The difference between negativity and positivity in marriage is the difference between a marriage filled with nagging, complaining, and criticism versus a marriage that is filled with affirmation, gratitude, and positive emotions.

Let’s look at how negativity can be damaging to our marriages and then look at some specific strategies for bringing positivity into play.

Negativity Impacts Mood and Marital Satisfaction

We may not even realize how the negativity we are expressing in our marriages is actually hurting our own mood and marital satisfaction.

There is a really neat study that examined the “saying is experiencing effect.” This phenomenon is pretty much just what it sounds like: you experience what you say or hear. They ran four experiments to look at mood before and after complaining or affirmation. While this study wasn’t specifically for marriage, they found it true to human nature that:

  1. Complaining leads to decreases in mood.
  2. Affirmation leads to increases in mood.
  3. The effect on mood was equally strong for both complaining and affirmation.
  4. This effect was found after listening to others affirm or complain. This effect was also found after hearing one’s own affirming or complaining communication.[i]

Another study that looked at marriages over a 13-year period found that negativity in the marriage was directly associated with marital dissatisfaction. As negativity increased, dissatisfaction with the marriage increased.

This makes it pretty clear that when we bring negativity into our marriages it impacts both our mood in the short term but also really begins to erode our marital satisfaction over the long term.

This is critical because negativity doesn’t have to be a huge blatant thing. It can just be subtle or minor or more about a bit of an attitude. It’s like cholesterol that just builds up over time. It’s not as momentous as a broken leg but after a while you find yourself in a crisis.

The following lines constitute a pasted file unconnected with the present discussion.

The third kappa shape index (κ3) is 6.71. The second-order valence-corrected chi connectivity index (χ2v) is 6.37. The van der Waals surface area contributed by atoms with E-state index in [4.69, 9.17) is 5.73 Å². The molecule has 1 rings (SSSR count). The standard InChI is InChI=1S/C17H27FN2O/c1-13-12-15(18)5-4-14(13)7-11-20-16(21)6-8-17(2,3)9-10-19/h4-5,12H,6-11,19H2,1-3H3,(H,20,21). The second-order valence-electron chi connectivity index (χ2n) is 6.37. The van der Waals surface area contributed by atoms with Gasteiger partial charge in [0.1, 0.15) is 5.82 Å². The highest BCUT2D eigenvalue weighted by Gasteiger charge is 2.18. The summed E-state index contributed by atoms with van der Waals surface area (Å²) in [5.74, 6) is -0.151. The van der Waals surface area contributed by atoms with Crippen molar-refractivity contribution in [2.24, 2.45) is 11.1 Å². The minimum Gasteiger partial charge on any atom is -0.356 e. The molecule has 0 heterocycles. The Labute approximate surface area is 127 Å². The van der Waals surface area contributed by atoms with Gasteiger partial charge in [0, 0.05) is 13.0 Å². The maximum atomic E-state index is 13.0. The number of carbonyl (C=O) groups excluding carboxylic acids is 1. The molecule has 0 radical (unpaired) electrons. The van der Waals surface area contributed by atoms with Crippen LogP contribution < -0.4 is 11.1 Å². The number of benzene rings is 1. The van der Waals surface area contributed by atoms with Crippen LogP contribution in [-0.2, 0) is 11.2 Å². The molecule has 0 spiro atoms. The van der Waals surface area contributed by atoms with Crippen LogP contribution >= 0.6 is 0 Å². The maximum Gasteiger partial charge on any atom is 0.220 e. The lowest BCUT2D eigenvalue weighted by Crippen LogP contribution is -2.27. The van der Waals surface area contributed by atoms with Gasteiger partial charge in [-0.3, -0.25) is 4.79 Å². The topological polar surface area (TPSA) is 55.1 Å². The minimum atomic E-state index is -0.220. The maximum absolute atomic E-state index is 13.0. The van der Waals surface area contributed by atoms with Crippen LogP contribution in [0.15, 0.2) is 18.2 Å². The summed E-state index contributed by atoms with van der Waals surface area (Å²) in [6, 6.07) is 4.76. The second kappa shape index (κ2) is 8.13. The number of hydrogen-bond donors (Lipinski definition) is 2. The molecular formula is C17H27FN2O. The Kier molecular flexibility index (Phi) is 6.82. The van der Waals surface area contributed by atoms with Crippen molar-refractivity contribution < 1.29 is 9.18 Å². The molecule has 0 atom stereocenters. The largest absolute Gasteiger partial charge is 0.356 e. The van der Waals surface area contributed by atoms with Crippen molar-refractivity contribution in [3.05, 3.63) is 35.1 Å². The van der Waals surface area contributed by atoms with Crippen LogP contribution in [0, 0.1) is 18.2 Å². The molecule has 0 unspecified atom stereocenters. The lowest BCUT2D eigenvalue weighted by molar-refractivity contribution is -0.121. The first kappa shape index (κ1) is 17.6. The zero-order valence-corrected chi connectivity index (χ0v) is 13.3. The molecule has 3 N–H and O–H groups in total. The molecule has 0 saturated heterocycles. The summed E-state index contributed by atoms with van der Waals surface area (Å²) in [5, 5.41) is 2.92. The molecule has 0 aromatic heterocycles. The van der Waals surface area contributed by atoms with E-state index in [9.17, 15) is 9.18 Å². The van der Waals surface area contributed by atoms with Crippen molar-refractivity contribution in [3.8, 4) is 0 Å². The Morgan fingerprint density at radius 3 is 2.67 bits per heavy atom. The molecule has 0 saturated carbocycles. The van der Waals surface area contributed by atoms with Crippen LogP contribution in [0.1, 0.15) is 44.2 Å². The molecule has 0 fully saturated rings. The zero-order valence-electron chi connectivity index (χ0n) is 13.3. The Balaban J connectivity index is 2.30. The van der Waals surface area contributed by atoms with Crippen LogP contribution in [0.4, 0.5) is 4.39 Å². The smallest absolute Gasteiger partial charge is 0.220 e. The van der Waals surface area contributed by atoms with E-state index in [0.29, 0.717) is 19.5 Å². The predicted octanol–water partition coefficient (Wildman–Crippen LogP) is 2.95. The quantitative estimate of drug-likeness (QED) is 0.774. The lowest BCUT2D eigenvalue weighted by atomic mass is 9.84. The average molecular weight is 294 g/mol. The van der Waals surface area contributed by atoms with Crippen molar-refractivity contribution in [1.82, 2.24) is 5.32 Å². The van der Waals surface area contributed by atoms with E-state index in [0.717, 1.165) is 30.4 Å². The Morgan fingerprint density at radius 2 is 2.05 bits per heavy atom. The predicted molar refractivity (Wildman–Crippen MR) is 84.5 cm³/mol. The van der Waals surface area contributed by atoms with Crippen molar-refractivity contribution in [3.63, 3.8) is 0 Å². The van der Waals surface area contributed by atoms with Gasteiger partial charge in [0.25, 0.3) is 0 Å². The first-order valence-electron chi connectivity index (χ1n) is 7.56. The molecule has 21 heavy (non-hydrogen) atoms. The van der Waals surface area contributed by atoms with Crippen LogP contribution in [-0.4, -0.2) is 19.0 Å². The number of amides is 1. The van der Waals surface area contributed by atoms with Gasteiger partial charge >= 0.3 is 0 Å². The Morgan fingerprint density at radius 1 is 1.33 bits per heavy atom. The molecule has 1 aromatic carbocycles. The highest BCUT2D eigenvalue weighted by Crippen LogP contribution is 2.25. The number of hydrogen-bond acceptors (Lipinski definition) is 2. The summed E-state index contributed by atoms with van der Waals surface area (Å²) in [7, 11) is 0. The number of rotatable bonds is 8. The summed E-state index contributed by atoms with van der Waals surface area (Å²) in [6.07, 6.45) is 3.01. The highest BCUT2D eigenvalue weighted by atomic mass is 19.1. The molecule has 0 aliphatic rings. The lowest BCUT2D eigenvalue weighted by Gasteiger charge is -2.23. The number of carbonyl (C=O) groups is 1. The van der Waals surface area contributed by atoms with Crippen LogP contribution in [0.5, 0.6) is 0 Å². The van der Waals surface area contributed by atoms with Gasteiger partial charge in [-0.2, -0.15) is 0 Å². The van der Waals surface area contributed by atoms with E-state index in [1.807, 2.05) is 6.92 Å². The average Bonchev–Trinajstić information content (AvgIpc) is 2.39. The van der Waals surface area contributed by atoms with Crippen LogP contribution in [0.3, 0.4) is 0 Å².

A How-To

You may have realized you have some negative habits in your marriage and aren’t sure what to do with them. To talk about them with your spouse seems negative, but you don’t want to live with them anymore. What to do? Listen to the bonus audio clip that deals specifically with how to give helpful feedback to your spouse.

Expressing Gratitude and Appreciation Will Strengthen your Marriage

Stop and think for a moment. When was the last time you pointed our directly to your spouse, without any sarcasm or joking, but sincerely expressed something to him or her that you appreciated?

We all want more of this, right? You’re maybe hoping that your spouse would give you more. I get that! But, how much are you GIVING? You can only change yourself directly.

We’ve noticed in our marriage that this gratitude and appreciation thing is a cycle – the more you give the more you get. We go in and out of this cycle all the time, but we’re trying to be more in than out. We’re looking for those moments when we can say, “I really appreciate how you handled our daughter in that difficult situation” or “Thanks for doing my laundry – again!”

One of the classic cycles we get into as couples is the demand/withdraw cycle. Probably 80% of the time (or more) it is the wife demanding and the husband withdrawing.  It looks like an attacking wife and a husband distancing himself.  Because the demand/withdraw cycle usually has a negative effect, a study from last year looked at how gratitude impacted these demand/withdraw patterns. They found that expressing gratitude to your spouse is a practical process that both promotes and protects the quality of your marriage.[ii]

What is really neat about that is that anyone can do gratitude and it will have a positive impact on your marriage.

To take this further, a study from 2012 found that:

  1. People who feel appreciated by their romantic partner report acting more appreciative towards their partner in return. (That’s the positive cycle happening)
  2. People who are more appreciative of their partner report being more responsive to their partner’s needs. (If you give appreciation, yes, you’ll get it back, but your spouse will also become more responsive to your needs!)
  3. Appreciative partners show more responsiveness and commitment in interactions with their partners, and these behavioural displays (relational maintenance behaviours) are one way in which appreciation is transmitted from one partner to the other. (We really start layering these positive impacts one on top of another because now you’re adding commitment to the mix.)[iii]

So, what did appreciative behaviours look like? Conceptually, any behaviour that maintains the marriage in some way will be perceived as an act of appreciation. Practically, they can be seen in actions such as:

  1. Telling your spouse that he or she is the best
  2. Telling your spouse how much you appreciate him or her
  3. Acknowledging the things your spouse does for you, even the really small things
  4. Acknowledging or treating your spouse like he or she is someone special